It’s where you put your air conditioning unit, your air vents, your gas meter, your family’s bikes and stray tools. It’s the way to get from Point A to Point B, it’s transitional, It’s a catchall, and usually —it’s ugly. It’s your side yard.
But what if there were ways to solve some of these problems: ways to hide ugly air conditioners, deal with the practicalities, even ways to make it pretty? Stick around my friend, we’ve got it covered. Here is what you need to know.
ONE: Subvert expectations
It’s not uncommon for the side area of a house to resemble a bowling alley with long and narrow proportions. How do you change this?
You introduce a curve or a corner that will interrupt the visual line and take the visitor around something. It could be as simple as curving the path through a perennial garden as we see in the photo above. By softening the lines and creating a curve we shift the focus from the destination to the journey.
If you like more modern lines, you could add a low wall about three feet high (perfect for disguising an air conditioner unit) coming out from the house or fence that bisects the path. The corner wall of the seating bench in the next photo is one way to break up the long distance line and introduce some functionality at the same time.
TWO: Get your storage act together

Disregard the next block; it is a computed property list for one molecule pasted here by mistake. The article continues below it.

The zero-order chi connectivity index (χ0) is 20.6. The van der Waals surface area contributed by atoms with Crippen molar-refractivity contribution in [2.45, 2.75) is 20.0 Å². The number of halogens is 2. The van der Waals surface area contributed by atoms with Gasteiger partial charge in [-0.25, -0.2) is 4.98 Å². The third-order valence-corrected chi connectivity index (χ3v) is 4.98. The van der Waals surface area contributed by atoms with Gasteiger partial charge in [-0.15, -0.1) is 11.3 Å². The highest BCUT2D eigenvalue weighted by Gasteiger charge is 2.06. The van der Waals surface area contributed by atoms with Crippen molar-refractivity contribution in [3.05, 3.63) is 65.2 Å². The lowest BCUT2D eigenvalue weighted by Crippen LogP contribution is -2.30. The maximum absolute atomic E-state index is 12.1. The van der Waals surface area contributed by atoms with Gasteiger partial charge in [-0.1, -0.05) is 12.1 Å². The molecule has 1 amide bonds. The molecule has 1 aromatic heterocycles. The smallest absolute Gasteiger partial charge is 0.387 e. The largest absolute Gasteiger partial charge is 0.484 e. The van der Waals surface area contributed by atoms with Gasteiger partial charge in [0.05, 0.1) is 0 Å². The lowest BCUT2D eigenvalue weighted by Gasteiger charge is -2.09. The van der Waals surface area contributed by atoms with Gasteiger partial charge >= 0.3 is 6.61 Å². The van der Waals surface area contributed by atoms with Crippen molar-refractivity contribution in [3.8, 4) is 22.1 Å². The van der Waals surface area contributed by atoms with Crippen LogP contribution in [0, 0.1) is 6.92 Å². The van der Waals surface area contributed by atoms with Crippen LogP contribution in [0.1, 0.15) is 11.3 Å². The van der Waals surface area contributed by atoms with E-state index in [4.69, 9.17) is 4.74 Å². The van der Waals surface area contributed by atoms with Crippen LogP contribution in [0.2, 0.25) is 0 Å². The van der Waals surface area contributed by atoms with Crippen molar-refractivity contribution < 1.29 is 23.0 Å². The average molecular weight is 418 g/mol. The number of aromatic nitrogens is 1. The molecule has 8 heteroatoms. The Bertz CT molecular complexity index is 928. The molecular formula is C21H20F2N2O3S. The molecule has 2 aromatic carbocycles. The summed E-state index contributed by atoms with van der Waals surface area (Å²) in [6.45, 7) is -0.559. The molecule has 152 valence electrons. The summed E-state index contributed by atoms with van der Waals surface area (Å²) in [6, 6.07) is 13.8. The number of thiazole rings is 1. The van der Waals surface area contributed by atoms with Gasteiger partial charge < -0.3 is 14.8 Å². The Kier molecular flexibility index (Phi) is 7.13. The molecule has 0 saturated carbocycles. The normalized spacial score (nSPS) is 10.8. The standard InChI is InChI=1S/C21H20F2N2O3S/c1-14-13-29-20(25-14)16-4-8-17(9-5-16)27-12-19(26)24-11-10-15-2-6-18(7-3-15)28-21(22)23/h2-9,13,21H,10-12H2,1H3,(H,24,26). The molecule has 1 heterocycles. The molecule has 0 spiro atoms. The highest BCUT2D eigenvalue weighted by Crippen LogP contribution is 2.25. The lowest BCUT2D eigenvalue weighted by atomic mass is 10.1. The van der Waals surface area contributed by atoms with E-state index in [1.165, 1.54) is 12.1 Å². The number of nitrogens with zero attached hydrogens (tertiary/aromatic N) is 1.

There are two reasons that this is important, a) if you have hoses, bikes, shoes, kids/dog toys, bbq paraphernalia lying abound you will never feel inspired to change your side yard (not to mention that it will be easier to see what you actually need to address in the design process) and b) no matter how pretty your side yard turns out to be, it will still be an eyesore if it is cluttered with the accoutrements of daily life.
Consider where you could use built-ins for storage. We all have different storage needs. If you have a young family, a seating bench that doubles as storage could be great for cushions or outdoor toys. A sleek shed could hold bikes or a lawn mover and other large equipment. Naturally, the surfing life requires its own solutions for board storage, and I love how the designer turned storage into a design feature.
THREE: Lose the lawn
Don’t even bother trying to get grass to grow, let alone assign someone to mow it. The best thing you can do is plant some low maintenance perennials or grasses. Most people have the exterior house wall and a fence bordering their side yard. In this scenario we have three flat surfaces meeting in sort of a squared off U shape. In order to soften the intersections, lush perennials work well. Ideally, you want something low and wide, for example a mass planting of hostas that are as wide or wider as they are tall. If you prefer modern lines, plant tall and narrow perennials or grasses. A Karl Foerster Feather Reed Grass (Calamagrostis acutiflora) that is two to three times taller than it is wide could work well if you have a sunny spot. Make sure to avoid prickly plants in high traffic areas or you’ll be up against Murphy’s Law.
When you decide it’s time make your side yard spectacular, just remember these three steps: add a curve or a corner, make storage a priority, and soften your lines with plantings and you’ll be on your way!